Best Fly for Freshly Stocked Lake

The wife and I are looking forward to the opening this weekend and I have been asked to take her to the place where she is most likely to catch a fish (she hasn't caught one on the flyrod yet). So I have a bit of performance anxiety in that I am hoping that Saturday is the day for her. My question is which fly would you recommend for stocked trout? While I think the san juan worm is probably the best bet, is there a better fly that you would recommend? If it is easy to tie, that would be even better! Thanks!
I am new to flyfishing but it's been my impression if you're gonna fish a stocked lake start out dragging an olive wooly bugger around. It's worked well for me so far. Good luck.
Yea drag a leech pattern shallow. The fish tend to hang out in the top level of the water column until they adjust to the lake and discover it is deeper than their old environment in a shallow pen. Or find some fly that looks like a brown pellet like the ones they are fed in the pen. And then slap it on the surface until you get the attention of the fish who think it is feeding time at the hatchery! :thumb:
Try a Cary Special. I like to twitch the fly every few feet. In those lakes that have been stock, you should have any problems. Hold on to your rod, even those little 10" trout hit hard.
The fish hold from the surface to about 8 feet down. Use a Intermediate line or a floating line with a long leader and weight. Color doesnt really matter, but through something dull with a bit of flash, nat a big flashy pink thing. Use a 2-3 flie rigs with the lead fly the largest and the other flies getting progressevly smaller. If the fish already eat natural foods, use chromies. Another tactic is using a floating line and casting double nymph rigs under an indicater. Have the bottom one a natural color for any hold over fish, and the other bright, even and egg pattern works
my recomendation is to pick a darker leech pattern (brown, olive, bleack) with a cone head or beadhead (possibly dumbell eyes) and just cast and strip if your on shore. but if your in a tube or boat, just troll super slowly.



Active Member
I've had 50+ fish days on the opener using sparsely tied leaches in olive or black with a subtle hint of flash. Smaller sizes seem to work better, like a #12 or 10 and fish them about 3' below the surface.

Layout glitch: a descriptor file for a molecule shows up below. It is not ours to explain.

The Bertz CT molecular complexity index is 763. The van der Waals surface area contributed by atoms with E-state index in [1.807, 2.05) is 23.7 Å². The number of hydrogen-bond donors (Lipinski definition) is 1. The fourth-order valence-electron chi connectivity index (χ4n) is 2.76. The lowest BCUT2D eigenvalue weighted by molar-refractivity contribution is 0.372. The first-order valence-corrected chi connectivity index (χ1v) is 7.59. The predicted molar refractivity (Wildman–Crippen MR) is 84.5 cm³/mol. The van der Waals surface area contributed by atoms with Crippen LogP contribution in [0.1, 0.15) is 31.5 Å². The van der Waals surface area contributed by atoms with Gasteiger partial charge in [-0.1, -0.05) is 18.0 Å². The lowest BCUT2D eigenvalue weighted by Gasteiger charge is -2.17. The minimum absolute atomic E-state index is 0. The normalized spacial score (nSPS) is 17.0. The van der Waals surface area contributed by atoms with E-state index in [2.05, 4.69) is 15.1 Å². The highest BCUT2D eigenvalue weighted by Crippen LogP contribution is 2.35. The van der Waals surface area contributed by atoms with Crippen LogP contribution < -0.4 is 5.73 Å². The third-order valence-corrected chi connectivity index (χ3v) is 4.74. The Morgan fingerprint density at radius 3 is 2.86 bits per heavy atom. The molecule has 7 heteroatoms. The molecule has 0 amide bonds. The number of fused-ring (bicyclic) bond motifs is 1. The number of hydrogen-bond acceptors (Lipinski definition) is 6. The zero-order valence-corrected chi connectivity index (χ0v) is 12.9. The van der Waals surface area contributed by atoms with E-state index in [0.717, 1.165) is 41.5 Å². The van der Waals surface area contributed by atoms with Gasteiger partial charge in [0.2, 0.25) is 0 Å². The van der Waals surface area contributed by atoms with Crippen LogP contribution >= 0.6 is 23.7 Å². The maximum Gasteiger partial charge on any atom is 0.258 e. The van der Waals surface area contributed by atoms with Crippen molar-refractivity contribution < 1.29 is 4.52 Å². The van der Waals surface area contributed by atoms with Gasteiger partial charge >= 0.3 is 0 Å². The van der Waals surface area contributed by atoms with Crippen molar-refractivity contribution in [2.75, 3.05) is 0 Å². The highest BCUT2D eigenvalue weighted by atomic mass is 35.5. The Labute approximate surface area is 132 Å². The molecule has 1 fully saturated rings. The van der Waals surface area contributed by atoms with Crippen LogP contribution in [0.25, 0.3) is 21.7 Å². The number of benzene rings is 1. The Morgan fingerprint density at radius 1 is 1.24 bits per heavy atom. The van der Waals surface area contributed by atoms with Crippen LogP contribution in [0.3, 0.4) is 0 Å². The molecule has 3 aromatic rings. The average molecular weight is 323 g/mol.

I've moved onto fishing dries for them. Lower % game, but more fun IMO.

Dehlan G

Active Member
A black or olive beadhhead wooly bugger in size ten always works for stocker trout. 7.5 or 9 ft 5x leader attached onto floating line and you'll be good. They will stay shallow for a few weeks after the plant. Save the san juan worm for streams.

Old Man

Just an Old Man
I had a good day on Lake 16 one year a few years ago. The fish were taking anything on top. So I fished with a March Brown dry on top. I never had so much fun on a lake. I'd just cast to the rises and would catch fish like no tomorrow. Every other cast was a fish. They were planters so they all went back into the lake.

I use my Camo Carey, an easy to tie variation of the Carey Special, just substitute chenille for the herl. That and a Zug Bug will slay the stockers.


Active Member
As mentioned a time or two above, the Carey Special is a very effective (and, for some reason, rarely mentioned) fly. Developed in the 1920s by Colonel Carey for use in the lakes around his home in Kamloops BC, it was (in its typical form) tied on a size 6 hook with a tail of a few fibers of pheasant rump, a body of pheasant rump feather or marmot fur with a thread or wire rib and a long hackle of pheasant rump. Nowadays, the body is tied of almost anything; tinsel, yarn, peacock herl, chenille. One of my favorite versions, and the only one to have gained and retained a name of its own, is the Six Pack. It is similar to the basic Carey Special but tied with yellow dyed pheasant rump hackle. I omit the tail and twist a rump feather into a "noodle" to wind on for the body, reinforced with a copper wire rib. Four turns of hackle is sufficient.

The appeal of the Carey Special lies in its apparent resemblance to a wide variety of aquatic life forms. It has been described as imitative of a dragonfly nymph, a damsel nymph, a leech, a small baitfish, or just as a highly-effective attractor. Originally designed as a trolling fly, that being a very popular method in the Kamloops area at that time, it also can be cast and retrieved with good results.
Small 10/12 buggers in olive, black, rust, cary specials, and scuds.
I like to put a bead head on my buggers.
Casting from shore, count down to find the bottom and strip in slow two counts before hitting bottom.
With the scud, let it hit bottom and strip in very, very slow. A strike indicator may be helpful with this set up
I use a floating line with 9' leader.
From a boat/tube/toon, casting and a very, very slow troll.
If there is the possiblity of bigger carry over trout, use a bigger bugger 8/6 and go deeper like 10'/12' or even deeper.
Hope she gets hooked up. Then pizza and beer later.
Years ago a local hardware and sporting goods store in Tenino and I designed a fly called the Offutt Lake Special. Really effective in the early part of the season. It has a peach colored body and tail with white hackle. All the locals (gear guys) use to troll it slowly. I used it on occasion also. Very effective early in the Season. I sold thousands of those flies through that store. It all came to an end when I moved to Newport in Eastern Washington. I tied them in size 8, 10, and 12. The gear folks liked size 8. A great fly for freshly stocked lakes in Western Washington.
Tie some up and try them they work great.

Formula: Tail light Orange (Peach)
Body light Orange (Peach)
Hackle Soft white hackle (its a wet fly)
Head was black tying thread.
Real easy to tie.